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Freight Information in the Railway Environment

European Union
Complete with results
Project Acronym
STRIA Roadmaps
Network and traffic management systems (NTM)
Transport mode
Multimodal icon
Transport policies
Societal/Economic issues
Transport sectors
Freight transport


Background & Policy context

Rail transport for freight has shown a decrease in market share compared

to road transport. This trend is in contrast with the role rail transport

should play as main-haul mode in a door-to-door intermodal service view.

To play this role, suitable performances have to be provided by rail

services in order to fulfil the stringent requirements originating from

just-in-time and lean production concepts. One of the reasons for the

competitive advantage of road transport is today the provision of easy

access of transport and logistic service providers to commercial and

task-related information. There is a clear need for making more accessible

the information on rail operators’ tariffs, services offers and procedures

as well as those on current location and conditions of the cargoes being

transported by rail.


The main project objective was to build a prototype of an information service concerning rail-based international freight transport. The prototype was intended to make information available to the Rail Cargo Companies (RCC) and, from these, to Transport Service Providers (TSP) and Logistic Service Providers (LSP). Retrievable information shall include commercial data on the RCC offer, such as services and tariffs, and progress of on-going, cross-border transport tasks, both on wagon and train basis, such as positioning and delays. Specific objectives of the project were:

  • to define a general architecture and function set for the prototype, and to
  • to set up an on-field test of the prototype based on a subset of these functions.


Parent Programmes
Institution Type
Public institution
Institution Name
European Commission; Directorate-General for Energy and Transport (DG TREN; formerly DG VII)
Type of funding
Public (EU)


The general architecture is based on a FIRE Service Provider which acquires and concentrates on the Information Gateway data about freight wagons from different sources. These include manual data entry at RCC, and automated data entry from new GPS/GSM On-Board Terminals, from AVI systems and from links to UIC HERMES applications. The information is made available to the Commercial Information Servers, one for each RCC, which may in turn be accessed by authorised TSP/LSP through FIRE Access Points and the Internet.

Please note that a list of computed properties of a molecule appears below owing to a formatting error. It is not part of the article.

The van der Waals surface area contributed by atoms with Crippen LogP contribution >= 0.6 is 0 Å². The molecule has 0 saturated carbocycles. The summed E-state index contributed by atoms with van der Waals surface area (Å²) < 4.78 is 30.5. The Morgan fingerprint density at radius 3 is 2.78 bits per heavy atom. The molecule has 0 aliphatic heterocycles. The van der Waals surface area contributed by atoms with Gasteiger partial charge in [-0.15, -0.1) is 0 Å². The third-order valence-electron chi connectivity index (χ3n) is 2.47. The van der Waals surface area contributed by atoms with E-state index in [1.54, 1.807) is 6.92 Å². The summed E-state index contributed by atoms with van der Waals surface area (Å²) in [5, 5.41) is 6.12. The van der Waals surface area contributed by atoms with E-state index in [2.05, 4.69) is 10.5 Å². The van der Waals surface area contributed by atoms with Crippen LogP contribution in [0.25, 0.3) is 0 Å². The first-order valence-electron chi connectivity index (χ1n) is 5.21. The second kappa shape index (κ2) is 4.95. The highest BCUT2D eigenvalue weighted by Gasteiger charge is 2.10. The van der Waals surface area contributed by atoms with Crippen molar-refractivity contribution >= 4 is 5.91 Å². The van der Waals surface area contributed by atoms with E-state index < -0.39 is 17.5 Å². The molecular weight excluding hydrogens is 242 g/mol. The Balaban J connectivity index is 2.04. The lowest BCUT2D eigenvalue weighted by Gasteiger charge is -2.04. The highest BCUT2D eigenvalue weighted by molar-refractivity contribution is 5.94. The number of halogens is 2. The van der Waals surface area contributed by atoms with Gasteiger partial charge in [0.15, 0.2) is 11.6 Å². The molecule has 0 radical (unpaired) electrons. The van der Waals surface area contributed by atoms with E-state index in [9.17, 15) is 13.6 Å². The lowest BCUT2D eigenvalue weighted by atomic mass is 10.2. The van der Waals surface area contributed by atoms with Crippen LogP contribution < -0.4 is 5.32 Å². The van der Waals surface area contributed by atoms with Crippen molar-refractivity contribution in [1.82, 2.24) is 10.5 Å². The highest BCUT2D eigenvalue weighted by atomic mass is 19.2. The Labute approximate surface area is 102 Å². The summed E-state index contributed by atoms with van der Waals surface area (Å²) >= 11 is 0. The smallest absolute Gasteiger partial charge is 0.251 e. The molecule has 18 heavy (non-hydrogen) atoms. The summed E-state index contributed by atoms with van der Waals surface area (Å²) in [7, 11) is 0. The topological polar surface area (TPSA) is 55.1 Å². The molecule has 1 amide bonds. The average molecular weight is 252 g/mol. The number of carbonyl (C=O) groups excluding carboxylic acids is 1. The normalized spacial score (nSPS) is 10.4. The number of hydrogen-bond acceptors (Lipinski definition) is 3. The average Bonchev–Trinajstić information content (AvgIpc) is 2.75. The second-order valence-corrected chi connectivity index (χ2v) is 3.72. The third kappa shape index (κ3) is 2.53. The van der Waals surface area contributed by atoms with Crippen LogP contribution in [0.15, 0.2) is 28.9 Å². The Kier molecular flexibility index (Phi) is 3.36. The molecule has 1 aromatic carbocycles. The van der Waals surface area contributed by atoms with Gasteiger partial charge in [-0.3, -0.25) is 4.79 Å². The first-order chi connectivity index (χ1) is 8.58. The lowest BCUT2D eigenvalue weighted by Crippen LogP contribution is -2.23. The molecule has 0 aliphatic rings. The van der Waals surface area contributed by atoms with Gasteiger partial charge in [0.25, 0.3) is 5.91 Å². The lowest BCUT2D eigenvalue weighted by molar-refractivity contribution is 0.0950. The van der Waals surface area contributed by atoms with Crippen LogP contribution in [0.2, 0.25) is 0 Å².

The FIRE Service provides information on: (i) train schedules and wagon plans, (ii) wagon and train monitoring including positioning, delays, arrival forecasts, wagon and goods status, (iii) commercial offers including available services and tariffs.

In the Pilot Service a slightly different architecture has been used with the Information Gateway and the Commercial Information Servers hosted on a FIRE Application Server. The FIRE Pilot Service has been tested for a selection of wagons, international routes, adequately covered by GPS and GSM, and consignments, including a wide range of commodities (cars, steel, tiles, tobaccos, shoes, chemicals).

The project has successfully demonstrated that an information system for rail with the following characteristics is feasible: consignment-orientation (instead of the present wagon-orientation), modular software architecture, delay indication on the basis of the timetable of the wagon, integration of UIC-data framework such as HERMES, data security.

Policy implications

The FIRE project has provided an information platform for the future European One Stop Shop showing that opposition of railway companies to outsource information services, like the FIRE Service Provider, and to pass on information to external parties can be overcome. Although the technology for the FIRE Service Provider is available on the market, the commercial breakthrough of the system is still less certain and calls for further analysis of the suitable commercial conditions. The pilot has suggested that improvements on the map display could be introduced in the future. Specifications of the On-Board Terminal and the Information Gateway, and definition of the interfaces provide a basis for future standardisation. In particular, the FIRE Consortium believes possible that FIRE specifications are taken as a basis for UIC-standardisation of GPS data transfer and has initiated discussions with UIC on this. The project results suggest also that AVI systems should be given less preference as main localisation systems compared to GPS/GSM based systems.


Lead Organisation
EU Contribution
Partner Organisations
EU Contribution


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